Journal cover Journal topic
SOIL An interactive open-access journal of the European Geosciences Union
SOIL, 3, 95-112, 2017
https://doi.org/10.5194/soil-3-95-2017
© Author(s) 2017. This work is distributed under
the Creative Commons Attribution 3.0 License.
Original research article
23 May 2017
Nitrate retention capacity of milldam-impacted legacy sediments and relict A horizon soils
Julie N. Weitzman1,a and Jason P. Kaye1 1Department of Ecosystem Science and Management, The Pennsylvania State University, University Park, PA 16802, USA
anow at: CUNY Advanced Research Center, 85 St. Nicholas Terrace, 5th Floor, New York, NY 10031, USA
Abstract. While eutrophication is often attributed to contemporary nutrient pollution, there is growing evidence that past practices, like the accumulation of legacy sediment behind historic milldams, are also important. Given their prevalence, there is a critical need to understand how N flows through, and is retained in, legacy sediments to improve predictions and management of N transport from uplands to streams in the context of climatic variability and land-use change. Our goal was to determine how nitrate (NO3) is cycled through the soil of a legacy-sediment-strewn stream before and after soil drying. We extracted 10.16 cm radius intact soil columns that extended 30 cm into each of the three significant soil horizons at Big Spring Run (BSR) in Lancaster, Pennsylvania: surface legacy sediment characterized by a newly developing mineral A horizon soil, mid-layer legacy sediment consisting of mineral B horizon soil and a dark, organic-rich, buried relict A horizon soil. Columns were first preincubated at field capacity and then isotopically labeled nitrate (15NO3) was added and allowed to drain to estimate retention. The columns were then air-dried and subsequently rewet with N-free water and allowed to drain to quantify the drought-induced loss of 15NO3 from the different horizons. We found the highest initial 15N retention in the mid-layer legacy sediment (17 ± 4 %) and buried relict A soil (14 ± 3 %) horizons, with significantly lower retention in the surface legacy sediment (6 ± 1 %) horizon. As expected, rewetting dry soil resulted in 15N losses in all horizons, with the greatest losses in the buried relict A horizon soil, followed by the mid-layer legacy sediment and surface legacy sediment horizons. The 15N remaining in the soil following the post-drought leaching was highest in the mid-layer legacy sediment, intermediate in the surface legacy sediment, and lowest in the buried relict A horizon soil. Fluctuations in the water table at BSR which affect saturation of the buried relict A horizon soil could lead to great loses of NO3 from the soil, while vertical flow through the legacy-sediment-rich soil profile that originates in the surface has the potential to retain more NO3. Restoration that seeks to reconnect the groundwater and surface water, which will decrease the number of drying–rewetting events imposed on the relict A horizon soils, could initially lead to increased losses of NO3 to nearby stream waters.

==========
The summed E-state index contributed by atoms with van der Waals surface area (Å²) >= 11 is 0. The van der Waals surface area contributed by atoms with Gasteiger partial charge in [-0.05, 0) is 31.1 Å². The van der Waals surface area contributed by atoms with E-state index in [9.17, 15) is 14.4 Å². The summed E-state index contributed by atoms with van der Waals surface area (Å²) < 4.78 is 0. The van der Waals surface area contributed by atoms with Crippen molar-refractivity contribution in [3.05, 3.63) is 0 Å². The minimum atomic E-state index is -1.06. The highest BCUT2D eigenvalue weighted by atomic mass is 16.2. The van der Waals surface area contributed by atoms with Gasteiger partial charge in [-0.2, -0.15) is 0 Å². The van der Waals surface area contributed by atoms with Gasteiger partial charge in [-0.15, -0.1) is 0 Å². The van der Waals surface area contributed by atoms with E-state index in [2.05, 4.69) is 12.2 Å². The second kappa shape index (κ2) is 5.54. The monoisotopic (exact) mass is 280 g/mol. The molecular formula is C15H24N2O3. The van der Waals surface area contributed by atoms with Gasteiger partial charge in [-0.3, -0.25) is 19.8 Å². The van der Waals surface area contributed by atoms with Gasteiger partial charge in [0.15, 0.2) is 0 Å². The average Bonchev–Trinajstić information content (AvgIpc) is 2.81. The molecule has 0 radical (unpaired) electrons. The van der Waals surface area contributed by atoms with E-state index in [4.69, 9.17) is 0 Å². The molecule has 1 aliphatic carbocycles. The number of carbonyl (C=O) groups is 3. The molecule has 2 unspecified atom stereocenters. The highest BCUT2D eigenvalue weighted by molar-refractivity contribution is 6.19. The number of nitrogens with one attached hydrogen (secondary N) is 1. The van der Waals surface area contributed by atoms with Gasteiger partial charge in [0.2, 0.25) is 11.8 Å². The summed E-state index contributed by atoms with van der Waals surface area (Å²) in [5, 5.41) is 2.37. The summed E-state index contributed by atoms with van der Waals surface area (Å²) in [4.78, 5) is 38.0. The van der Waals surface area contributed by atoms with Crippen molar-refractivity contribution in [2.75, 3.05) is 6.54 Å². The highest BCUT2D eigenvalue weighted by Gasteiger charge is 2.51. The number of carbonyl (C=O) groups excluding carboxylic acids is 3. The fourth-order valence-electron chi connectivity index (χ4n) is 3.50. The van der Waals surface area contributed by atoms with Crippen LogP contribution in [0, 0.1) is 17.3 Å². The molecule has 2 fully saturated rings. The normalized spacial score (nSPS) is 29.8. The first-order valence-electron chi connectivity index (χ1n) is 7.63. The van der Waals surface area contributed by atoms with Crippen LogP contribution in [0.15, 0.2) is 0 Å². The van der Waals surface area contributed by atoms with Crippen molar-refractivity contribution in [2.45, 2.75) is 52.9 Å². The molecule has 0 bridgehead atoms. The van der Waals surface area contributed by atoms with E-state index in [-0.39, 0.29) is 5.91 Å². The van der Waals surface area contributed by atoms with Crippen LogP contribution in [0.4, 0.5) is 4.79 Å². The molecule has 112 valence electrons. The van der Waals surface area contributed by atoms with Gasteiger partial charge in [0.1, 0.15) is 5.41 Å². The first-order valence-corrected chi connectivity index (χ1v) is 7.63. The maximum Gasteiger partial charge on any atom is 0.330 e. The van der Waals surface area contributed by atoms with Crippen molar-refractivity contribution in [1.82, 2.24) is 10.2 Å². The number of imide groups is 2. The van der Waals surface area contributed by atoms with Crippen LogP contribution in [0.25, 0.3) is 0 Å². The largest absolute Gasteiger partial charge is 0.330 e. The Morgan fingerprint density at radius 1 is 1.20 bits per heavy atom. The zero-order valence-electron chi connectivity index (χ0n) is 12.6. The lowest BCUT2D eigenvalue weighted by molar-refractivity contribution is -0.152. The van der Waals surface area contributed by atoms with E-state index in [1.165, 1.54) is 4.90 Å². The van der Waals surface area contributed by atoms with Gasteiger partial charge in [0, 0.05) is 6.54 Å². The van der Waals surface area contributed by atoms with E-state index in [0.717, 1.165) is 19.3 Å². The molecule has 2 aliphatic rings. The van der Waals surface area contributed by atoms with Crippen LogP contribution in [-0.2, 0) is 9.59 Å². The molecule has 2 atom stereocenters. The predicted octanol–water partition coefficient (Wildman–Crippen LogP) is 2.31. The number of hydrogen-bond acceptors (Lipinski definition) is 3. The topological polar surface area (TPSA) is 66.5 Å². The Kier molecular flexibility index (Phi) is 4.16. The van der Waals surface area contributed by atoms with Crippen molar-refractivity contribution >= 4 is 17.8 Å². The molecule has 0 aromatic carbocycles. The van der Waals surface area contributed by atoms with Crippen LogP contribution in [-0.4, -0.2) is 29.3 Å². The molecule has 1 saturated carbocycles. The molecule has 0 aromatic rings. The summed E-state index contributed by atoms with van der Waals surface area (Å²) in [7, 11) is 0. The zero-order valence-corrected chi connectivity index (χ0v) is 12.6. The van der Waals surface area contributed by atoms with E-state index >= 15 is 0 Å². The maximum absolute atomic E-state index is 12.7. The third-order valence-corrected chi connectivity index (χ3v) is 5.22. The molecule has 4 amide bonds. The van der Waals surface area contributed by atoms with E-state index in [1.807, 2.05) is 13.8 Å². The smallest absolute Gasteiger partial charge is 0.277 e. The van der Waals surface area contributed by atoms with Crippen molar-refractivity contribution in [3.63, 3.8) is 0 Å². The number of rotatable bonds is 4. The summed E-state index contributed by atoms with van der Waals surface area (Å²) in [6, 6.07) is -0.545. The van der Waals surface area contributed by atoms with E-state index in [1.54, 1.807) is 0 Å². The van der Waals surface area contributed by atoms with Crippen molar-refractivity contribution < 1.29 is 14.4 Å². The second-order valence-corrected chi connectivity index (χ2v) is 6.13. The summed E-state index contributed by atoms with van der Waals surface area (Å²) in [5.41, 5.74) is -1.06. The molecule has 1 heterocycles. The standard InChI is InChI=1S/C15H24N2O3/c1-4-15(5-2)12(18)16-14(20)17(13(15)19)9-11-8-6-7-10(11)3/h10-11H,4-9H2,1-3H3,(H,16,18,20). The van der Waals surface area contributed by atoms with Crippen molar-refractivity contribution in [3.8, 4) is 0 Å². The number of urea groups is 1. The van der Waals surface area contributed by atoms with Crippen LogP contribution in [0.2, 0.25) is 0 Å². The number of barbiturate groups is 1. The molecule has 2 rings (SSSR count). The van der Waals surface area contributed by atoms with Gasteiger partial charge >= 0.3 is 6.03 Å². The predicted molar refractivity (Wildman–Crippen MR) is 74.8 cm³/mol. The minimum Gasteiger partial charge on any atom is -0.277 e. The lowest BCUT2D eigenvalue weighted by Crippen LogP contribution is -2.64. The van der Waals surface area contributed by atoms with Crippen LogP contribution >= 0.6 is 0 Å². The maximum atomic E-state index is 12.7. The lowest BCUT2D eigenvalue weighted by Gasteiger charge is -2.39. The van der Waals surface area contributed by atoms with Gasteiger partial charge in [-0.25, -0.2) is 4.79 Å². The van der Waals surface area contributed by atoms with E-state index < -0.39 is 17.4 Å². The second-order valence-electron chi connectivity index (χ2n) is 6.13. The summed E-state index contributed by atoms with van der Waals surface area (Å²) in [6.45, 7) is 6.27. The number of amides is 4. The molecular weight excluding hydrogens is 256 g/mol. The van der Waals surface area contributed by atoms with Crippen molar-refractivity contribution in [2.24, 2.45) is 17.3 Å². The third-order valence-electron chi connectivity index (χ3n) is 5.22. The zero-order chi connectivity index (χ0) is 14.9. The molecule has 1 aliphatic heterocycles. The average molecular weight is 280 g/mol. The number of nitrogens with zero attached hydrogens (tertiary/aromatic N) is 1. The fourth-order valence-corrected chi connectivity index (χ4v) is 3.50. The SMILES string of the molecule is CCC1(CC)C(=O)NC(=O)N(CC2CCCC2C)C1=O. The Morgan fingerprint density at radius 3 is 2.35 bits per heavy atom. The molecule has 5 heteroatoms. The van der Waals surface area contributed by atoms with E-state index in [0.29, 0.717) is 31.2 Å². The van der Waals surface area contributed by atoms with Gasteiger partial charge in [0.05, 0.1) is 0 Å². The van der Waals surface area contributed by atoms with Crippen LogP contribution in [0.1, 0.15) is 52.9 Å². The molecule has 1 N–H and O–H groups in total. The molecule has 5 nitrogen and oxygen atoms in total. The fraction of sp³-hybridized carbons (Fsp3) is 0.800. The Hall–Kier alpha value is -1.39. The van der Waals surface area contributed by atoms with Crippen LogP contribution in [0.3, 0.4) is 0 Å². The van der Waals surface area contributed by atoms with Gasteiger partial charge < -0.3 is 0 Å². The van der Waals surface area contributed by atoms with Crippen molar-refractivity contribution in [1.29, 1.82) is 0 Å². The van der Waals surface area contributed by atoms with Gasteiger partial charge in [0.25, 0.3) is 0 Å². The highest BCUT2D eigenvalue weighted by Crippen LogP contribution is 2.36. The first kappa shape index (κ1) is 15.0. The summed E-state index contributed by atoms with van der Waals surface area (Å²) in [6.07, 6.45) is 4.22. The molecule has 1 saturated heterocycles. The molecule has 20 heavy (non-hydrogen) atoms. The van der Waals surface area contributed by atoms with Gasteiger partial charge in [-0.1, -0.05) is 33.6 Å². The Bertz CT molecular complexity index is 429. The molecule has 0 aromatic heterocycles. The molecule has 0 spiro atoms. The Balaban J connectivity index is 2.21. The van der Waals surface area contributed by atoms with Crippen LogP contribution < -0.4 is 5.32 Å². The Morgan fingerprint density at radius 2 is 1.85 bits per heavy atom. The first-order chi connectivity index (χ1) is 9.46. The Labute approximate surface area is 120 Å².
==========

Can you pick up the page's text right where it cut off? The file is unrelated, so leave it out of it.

Citation: Weitzman, J. N. and Kaye, J. P.: Nitrate retention capacity of milldam-impacted legacy sediments and relict A horizon soils, SOIL, 3, 95-112, https://doi.org/10.5194/soil-3-95-2017, 2017.
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Prior research found nitrate losses in mid-Atlantic streams following drought but no mechanistic explanation. We aim to understand how legacy sediments influence soil–stream nitrate transfer. We found that surface legacy sediments do not retain excess nitrate inputs well; once exposed, previously buried soils experience the largest drought-induced nitrate losses; and, restoration that reconnects stream and floodplain via legacy sediment removal may initially cause high losses of nitrate.
Prior research found nitrate losses in mid-Atlantic streams following drought but no mechanistic...
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